11 years later I still work for Stephen as a Senior Audio Editor and Sound Designer in the Creative Services Department. I have been learning from the best, because I want to be the best. Working at SAM has been a unique experience, learning so much more about the music business than I had ever even dreamt about. The quality of musicians I have the privilege to work with every day and the amazing writers, producers and engineers help me to grow professionally.
Learning the creative process of making music at SAM is such a unique thing, the way we walk step by step with the client to get to know exactly what they have in their mind is just amazing. Following my passion has taken me for a nice ride, and I am still learning. I’ve been doing Sound Design, Mixing, Recording, also I have the chance to do Live Sound and even working on Movie Sets as a freelancer. And of course I still get a band together when I can…. Gonzo City may have played its last gig in Ft Worth, but here’s a picture of the guys!
I guess the phrase “Follow Your Passion” worked perfect for me. A wise man told me once, “Find what you love to do and then find the way to get paid doing it”. Music is such of big part of everything, and learning how to be good at it has opened a lot of doors in my career; and it is because of working at a place like SAM that I am where I am in my professional career.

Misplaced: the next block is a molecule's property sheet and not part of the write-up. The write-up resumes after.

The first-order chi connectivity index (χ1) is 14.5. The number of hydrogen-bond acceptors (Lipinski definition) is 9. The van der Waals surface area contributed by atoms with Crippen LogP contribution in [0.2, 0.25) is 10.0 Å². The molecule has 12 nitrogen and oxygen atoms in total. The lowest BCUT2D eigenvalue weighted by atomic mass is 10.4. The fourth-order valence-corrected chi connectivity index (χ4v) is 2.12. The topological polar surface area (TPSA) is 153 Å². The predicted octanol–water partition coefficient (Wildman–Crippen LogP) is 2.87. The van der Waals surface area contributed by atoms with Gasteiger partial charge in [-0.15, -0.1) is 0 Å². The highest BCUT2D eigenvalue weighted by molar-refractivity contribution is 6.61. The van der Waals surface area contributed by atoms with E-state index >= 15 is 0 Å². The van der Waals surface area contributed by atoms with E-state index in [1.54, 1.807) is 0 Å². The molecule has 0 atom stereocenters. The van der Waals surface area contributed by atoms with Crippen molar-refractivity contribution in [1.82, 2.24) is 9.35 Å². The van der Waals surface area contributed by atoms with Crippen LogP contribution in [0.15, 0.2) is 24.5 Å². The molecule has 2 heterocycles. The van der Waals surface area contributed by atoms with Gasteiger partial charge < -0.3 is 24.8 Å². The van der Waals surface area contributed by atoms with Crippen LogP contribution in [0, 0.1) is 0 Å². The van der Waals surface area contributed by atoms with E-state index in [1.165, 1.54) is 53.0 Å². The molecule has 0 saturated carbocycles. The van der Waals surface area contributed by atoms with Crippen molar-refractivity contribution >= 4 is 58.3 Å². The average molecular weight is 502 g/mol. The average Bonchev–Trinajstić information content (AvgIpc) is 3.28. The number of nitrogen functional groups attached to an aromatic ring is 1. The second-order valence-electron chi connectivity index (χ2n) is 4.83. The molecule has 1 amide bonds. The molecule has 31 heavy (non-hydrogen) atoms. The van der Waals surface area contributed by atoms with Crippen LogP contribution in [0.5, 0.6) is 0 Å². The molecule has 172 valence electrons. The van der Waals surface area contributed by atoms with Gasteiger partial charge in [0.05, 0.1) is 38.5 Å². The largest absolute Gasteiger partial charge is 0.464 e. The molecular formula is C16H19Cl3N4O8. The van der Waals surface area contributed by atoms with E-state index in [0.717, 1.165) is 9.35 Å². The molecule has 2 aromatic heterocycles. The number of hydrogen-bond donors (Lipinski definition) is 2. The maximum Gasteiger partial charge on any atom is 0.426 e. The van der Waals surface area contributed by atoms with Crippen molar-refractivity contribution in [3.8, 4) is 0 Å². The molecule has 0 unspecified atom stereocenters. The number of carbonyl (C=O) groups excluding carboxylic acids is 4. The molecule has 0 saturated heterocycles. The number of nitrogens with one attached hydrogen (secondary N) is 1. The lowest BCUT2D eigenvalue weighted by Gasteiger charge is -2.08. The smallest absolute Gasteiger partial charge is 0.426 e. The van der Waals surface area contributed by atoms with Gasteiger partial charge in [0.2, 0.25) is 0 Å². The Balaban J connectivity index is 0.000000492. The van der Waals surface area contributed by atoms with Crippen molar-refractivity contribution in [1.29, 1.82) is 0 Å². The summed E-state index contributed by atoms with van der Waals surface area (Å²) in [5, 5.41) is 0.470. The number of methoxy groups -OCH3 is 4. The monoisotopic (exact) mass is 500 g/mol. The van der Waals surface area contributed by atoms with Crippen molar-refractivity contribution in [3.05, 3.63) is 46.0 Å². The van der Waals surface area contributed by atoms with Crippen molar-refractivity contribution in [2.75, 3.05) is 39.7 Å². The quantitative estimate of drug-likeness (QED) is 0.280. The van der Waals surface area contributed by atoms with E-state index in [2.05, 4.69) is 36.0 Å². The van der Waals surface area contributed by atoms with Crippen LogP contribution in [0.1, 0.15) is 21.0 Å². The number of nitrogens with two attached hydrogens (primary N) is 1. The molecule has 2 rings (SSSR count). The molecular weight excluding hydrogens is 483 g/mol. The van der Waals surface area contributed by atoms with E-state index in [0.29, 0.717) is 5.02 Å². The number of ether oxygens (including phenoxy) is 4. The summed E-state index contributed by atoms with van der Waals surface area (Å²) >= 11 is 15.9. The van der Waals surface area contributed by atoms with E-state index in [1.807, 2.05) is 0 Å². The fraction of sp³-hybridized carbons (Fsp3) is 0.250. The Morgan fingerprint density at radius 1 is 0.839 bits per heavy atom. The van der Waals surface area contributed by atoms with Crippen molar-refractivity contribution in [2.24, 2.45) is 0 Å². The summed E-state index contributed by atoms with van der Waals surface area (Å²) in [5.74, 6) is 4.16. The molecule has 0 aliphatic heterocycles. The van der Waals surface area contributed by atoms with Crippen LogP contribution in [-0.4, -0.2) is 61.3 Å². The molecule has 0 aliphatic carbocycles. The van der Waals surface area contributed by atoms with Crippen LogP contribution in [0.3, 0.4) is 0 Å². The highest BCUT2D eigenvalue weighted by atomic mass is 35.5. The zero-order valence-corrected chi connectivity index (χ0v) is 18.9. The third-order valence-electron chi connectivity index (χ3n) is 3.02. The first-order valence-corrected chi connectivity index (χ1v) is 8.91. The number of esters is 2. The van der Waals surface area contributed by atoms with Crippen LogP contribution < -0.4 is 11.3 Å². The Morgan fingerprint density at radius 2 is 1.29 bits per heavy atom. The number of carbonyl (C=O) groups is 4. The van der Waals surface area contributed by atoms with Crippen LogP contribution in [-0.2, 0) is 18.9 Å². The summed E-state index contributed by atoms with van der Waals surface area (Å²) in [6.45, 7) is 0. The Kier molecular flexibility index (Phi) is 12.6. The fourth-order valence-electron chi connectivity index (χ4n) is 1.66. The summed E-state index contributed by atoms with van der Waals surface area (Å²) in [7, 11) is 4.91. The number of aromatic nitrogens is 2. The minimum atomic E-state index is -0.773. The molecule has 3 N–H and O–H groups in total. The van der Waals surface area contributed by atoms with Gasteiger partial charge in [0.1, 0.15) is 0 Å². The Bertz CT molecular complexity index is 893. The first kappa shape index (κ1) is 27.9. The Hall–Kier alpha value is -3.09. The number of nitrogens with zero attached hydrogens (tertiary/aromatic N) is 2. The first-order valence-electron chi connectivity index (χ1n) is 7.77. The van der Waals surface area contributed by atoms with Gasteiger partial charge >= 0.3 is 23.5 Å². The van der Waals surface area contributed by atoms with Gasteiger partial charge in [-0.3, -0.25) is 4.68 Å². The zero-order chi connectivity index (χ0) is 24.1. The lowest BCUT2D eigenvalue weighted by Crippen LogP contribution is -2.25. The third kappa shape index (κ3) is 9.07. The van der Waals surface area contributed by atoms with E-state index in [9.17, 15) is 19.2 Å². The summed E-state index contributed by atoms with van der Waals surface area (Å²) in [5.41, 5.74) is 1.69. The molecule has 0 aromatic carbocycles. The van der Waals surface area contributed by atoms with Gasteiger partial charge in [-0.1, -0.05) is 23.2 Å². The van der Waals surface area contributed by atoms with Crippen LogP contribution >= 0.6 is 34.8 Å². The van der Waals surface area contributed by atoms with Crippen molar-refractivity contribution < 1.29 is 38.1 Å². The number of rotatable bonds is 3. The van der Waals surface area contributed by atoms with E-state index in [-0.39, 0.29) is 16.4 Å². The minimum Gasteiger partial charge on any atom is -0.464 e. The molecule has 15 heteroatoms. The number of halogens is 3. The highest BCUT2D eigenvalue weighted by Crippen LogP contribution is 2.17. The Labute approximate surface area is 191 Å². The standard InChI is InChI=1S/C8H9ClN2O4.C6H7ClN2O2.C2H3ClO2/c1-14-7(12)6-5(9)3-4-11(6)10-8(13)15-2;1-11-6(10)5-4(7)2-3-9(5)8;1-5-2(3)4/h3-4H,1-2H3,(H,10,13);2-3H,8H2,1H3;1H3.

August 7, 2014Posted by on
We have a great new product from our Sam2 media division - a Black History Month Special with Sponsorship Opportunities.
“Journey” is a never before told true story about the role free blacks played in the founding of the first city in the United States.
- A sponsorable documentary special perfect for Black History month
- Full 26 minute version available as well as five 2-minute segments for play in news.
- Play it on-air, on-line, or in-school. The entire documentary can be given to local schools by the presenting sponsor and TV station during Black History Month for use in their classrooms.
- Market Exclusive
For more information, please contact Gordon Smith at our Sam2 Atlanta office:
You can check out the Journey Overview, Promo Trailer and Linconville Segment on our microsite at: sam2.com/journey